I have an application that does queries on a 400 million (yes) table. There
are two queries run sequentially. The program is looking for "candidates"
within clusters of rows. The table is clustered on the primary key, which
is also the key used in the first of the two queries. A typical first query
may return as many as 100,000 rows. The second query is only used when the
first query does not find a suitable candidate. It uses a separate index to
select rows that were NOT selected in the first query.
The form of the first query is "SELECT /*+ INDEX primary-index */
column-names from table-name where PRIMARY-KEY = :value"
The second query is of the form "SELECT /*+ INDEX secondary-index */
column-names from table-name where SECONDARY-KEY = : value2 AND NOT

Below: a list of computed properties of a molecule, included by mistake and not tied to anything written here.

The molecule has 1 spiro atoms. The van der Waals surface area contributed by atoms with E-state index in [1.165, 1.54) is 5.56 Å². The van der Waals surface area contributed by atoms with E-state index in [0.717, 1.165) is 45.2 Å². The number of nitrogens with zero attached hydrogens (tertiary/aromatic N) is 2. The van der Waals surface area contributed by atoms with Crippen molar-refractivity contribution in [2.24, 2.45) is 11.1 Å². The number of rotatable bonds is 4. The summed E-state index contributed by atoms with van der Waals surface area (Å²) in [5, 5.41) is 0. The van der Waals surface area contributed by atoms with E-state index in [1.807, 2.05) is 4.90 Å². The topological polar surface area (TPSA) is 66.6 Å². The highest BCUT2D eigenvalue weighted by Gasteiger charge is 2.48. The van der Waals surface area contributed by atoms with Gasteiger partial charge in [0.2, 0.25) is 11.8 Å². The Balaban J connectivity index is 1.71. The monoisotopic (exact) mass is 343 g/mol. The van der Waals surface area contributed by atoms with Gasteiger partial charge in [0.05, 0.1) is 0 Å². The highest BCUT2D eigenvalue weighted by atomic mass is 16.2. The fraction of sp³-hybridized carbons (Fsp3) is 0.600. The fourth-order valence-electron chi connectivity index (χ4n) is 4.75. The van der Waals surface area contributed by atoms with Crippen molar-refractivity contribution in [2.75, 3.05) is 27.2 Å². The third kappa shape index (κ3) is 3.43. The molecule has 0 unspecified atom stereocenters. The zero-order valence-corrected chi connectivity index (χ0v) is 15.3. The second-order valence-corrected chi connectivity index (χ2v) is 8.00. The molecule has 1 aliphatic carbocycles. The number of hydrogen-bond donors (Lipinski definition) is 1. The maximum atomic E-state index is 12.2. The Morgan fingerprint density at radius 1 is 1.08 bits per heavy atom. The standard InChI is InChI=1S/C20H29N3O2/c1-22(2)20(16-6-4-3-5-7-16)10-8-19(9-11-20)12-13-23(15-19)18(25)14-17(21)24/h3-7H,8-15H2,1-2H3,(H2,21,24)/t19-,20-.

PRIMARY-KEY = :value"
The purpose of the NOT is to avoid retrieving all of the rows that were
already read in the first query.
The problem: most Oracle tuning books indicate that any use of a NOT
condition will result in a full table scan. That's rather a problem when
there are 400 million rows. I'm just trying to avoid the overhead of
selecting all those rows and testing them internally for duplication with
the first query. Seems to me that, at least theoretically, a join of the
two indices identifies those records to NOT select, but I do appreciate the
concept of a negative join.
Are the tuning manuals largely correct, i.e., does this form result in a
full table scan? Can anyone suggest an alternate way to reduce the volume
from the second query?